According to the Institute on Aging, more than 40 million Americans are now over the age of 65. By 2030, older adults are expected to represent 20 percent of the entire US population. But although we know more of us are reaching retirement age, that doesn’t mean we’re prepared for it.
In fact, recent data shows that 74 percent of Americans are behind on their retirement planning. Simply put, Americans aren’t saving enough to sustain themselves during retirement. That can make it necessary to delay retirement or make huge sacrifices in order to support yourself on a fixed income.
Once you retire, every penny counts. Given the potentially daunting costs, it’s no surprise that many seniors make it their mission to skimp and save. Fortunately, reducing costs on major ticket items like insurance might be easier than you’d think. You’ll just need to become more familiar with the ways in which you might be able to save on health, home, and auto insurance.
According to the US Census Bureau, Medicare covered 16.7 percent of Americans in 2016. Last year, there were over 58 million Americans enrolled in the Medicare program, with 50 million of those beneficiaries enrolling due to their age.
AARP reports that 66 percent of those enrolled in Medicare are living with two or more chronic conditions. Medicare often allows beneficiaries to afford the care they need to maintain their quality of life. However, beneficiaries spent a median of $3,685 out of pocket last year on healthcare. And in 2013, half of all Medicare beneficiaries over the age of 85 spent 30 percent of their income on healthcare expenses.
That means it’s important for nearly all seniors to reduce their healthcare costs whenever possible. One way to do this is by taking the time to thoroughly research all available plans. By obtaining and comparing Medicare quotes and gaining a complete understanding of what’s covered and not covered under specific plans, you may be able to avoid some of those unexpected costs. If your medications aren’t covered by your plan or your pharmacy or physician is out-of-network, you could end up paying far more than you planned.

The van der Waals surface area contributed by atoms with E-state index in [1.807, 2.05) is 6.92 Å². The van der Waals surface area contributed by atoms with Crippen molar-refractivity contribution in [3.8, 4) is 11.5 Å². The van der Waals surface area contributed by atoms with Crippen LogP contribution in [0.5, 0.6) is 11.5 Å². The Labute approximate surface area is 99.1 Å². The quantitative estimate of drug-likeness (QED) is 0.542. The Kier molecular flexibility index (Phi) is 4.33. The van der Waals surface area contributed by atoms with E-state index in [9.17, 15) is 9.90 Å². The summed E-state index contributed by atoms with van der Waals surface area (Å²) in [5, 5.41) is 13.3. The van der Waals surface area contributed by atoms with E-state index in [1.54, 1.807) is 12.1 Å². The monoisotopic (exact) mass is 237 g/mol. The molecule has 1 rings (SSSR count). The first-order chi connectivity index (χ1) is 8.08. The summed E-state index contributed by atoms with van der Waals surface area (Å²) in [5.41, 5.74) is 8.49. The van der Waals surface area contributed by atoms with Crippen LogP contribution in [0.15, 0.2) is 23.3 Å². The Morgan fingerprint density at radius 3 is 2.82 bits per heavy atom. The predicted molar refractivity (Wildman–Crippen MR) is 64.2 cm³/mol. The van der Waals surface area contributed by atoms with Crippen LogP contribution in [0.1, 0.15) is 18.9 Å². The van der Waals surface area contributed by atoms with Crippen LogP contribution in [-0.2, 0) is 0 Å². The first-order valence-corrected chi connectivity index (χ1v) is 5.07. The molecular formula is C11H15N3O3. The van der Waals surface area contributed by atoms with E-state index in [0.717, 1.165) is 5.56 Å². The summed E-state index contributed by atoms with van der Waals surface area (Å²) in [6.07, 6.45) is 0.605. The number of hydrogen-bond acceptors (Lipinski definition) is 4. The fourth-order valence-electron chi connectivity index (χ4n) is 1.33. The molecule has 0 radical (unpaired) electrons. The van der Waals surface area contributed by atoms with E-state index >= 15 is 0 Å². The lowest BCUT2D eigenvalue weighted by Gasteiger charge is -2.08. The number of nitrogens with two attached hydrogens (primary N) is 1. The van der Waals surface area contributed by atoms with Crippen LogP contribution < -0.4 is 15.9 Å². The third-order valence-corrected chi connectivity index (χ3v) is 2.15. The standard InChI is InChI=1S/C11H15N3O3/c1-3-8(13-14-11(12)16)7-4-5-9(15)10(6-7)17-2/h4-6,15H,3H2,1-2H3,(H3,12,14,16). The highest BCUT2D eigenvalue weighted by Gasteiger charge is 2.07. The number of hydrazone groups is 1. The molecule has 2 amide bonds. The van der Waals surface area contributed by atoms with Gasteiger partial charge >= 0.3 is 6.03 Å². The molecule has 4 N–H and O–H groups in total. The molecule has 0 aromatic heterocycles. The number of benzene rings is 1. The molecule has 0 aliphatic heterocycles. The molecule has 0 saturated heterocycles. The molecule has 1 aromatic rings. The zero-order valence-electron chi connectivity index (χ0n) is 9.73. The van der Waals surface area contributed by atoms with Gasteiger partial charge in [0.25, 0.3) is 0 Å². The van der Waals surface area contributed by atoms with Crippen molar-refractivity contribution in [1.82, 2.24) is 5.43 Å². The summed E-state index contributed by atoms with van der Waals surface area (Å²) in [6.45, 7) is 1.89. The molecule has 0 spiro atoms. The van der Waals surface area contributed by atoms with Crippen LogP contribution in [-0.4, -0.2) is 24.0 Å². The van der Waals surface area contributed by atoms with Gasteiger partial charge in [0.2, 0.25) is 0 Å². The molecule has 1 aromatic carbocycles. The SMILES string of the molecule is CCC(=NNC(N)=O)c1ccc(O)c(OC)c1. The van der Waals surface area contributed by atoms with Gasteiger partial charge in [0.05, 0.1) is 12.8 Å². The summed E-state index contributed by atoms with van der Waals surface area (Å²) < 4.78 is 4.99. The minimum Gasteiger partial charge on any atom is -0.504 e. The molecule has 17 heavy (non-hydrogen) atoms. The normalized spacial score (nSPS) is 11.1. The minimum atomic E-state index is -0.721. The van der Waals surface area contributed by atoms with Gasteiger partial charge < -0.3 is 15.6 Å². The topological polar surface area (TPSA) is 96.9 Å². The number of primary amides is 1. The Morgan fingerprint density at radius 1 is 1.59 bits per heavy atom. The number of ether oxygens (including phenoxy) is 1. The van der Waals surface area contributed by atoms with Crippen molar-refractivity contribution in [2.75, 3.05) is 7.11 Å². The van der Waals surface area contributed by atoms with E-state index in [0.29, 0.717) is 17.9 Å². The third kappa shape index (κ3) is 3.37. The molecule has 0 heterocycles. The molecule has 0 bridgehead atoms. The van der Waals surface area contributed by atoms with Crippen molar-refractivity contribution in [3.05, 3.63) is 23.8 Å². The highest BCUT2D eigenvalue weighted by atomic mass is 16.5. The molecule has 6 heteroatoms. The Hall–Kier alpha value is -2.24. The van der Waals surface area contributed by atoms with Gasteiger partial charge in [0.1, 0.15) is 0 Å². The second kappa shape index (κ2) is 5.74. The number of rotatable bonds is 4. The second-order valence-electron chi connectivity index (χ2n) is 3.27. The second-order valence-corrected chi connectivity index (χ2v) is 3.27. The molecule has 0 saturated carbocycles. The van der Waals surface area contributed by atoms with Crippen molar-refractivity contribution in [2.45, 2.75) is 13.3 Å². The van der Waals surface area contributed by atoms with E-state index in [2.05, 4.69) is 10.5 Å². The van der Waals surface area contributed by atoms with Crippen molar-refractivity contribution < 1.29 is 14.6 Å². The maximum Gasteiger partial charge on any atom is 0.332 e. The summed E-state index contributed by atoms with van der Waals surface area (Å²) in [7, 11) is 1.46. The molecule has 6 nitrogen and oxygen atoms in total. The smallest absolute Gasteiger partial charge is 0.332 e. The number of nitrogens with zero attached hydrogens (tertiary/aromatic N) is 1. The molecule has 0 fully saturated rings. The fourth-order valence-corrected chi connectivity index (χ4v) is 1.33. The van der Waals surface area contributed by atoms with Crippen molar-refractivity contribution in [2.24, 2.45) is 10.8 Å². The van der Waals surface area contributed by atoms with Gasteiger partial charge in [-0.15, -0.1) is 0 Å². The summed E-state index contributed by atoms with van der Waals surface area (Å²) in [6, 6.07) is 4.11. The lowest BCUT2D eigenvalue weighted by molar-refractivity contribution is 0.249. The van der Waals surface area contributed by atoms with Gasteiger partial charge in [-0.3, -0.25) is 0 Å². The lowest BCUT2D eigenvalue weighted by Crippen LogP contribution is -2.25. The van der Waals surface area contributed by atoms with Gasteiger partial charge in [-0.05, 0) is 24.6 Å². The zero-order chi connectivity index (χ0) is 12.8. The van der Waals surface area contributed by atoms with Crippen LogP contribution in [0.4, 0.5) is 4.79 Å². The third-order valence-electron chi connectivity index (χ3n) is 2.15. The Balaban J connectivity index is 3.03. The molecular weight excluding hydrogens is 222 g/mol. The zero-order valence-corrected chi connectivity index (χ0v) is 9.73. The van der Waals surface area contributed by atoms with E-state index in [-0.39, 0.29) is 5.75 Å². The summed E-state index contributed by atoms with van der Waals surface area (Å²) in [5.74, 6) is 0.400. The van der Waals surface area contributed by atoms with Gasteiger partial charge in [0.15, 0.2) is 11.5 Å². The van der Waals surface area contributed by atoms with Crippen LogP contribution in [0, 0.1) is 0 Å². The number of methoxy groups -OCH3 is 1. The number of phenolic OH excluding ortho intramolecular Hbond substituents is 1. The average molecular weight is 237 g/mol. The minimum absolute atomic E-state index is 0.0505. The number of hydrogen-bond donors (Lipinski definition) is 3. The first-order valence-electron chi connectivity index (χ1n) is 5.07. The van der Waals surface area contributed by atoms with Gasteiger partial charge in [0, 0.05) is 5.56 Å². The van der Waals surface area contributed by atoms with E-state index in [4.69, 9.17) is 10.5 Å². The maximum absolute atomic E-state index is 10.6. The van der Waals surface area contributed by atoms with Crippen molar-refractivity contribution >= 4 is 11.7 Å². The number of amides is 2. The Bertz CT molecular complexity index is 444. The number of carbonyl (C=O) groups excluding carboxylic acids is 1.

Despite the fact that carrying a mortgage into retirement isn’t typically recommended, a recent survey found that 44 percent of Americans between the ages of 40 and 70 have a mortgage when they leave the workforce. When coupled with the cost of homeowners insurance, the costs can be overwhelming.
Insurance Information Institute data from 2016 found that the average American pays nearly $1,100 annually for home insurance. While that’s certainly preferable to the costs of a total rebuild, it still may be tough for many seniors to continue to make payments on their home once they’ve retired.
If you’re looking for a way to save on home insurance premiums, you may want to get creative. Installing a water sensor or upgrading your security system could convince your insurer to offer you a 10 or 15 percent discount, while informing them that smoking is forbidden in your home could also save you some money every year. Living in a gated neighborhood with a Homeowners Association could also fetch you a discount. In this case, being retired can actually work in your favor; your insurer may give you a discount just because you’re at home more frequently and would be able to stop a burglar or a fire.
There are a lot of misconceptions about the factors that result in higher auto insurance premiums. For example, the color of your car doesn’t matter one bit to your insurer, though the make and model do. So if you decide to purchase a vehicle at an award winning VW dealership, your choice to get it in bright red won’t be what drives up your payments; it’ll be the safety ratings of the vehicle type or its likelihood of being stolen.
Just like a lot of people believe that a red car will send your car insurance bill soaring, there are those who assume that entering retirement will come with an automatic increase of premiums. Although older drivers do have higher crash rates than middle-aged motorists, many car insurance companies will discount your payments if you’re between the ages of 55 and 70, according to Esurance. Because you’re more experienced behind the wheel, they’ll often trust you to make good driving decisions.
There are also other ways for seniors to save on their car insurance payments. Taking a defensive driving course offered by AAA or AARP can yield an additional discount and keep you safe. Installing an anti-theft device on your vehicle or telling your insurer you no longer have to commute to work may also result in a discount. And of course, you can always shop around if your current insurer tries to increase your premiums.
As you head into retirement, you may be understandably be concerned about costs. Saving for retirement early can provide a lot of peace of mind, but it’s not the only way to save. By doing your research and inquiring about the types of discounts that may be available to you, your twilight years can become much more comfortable than anticipated.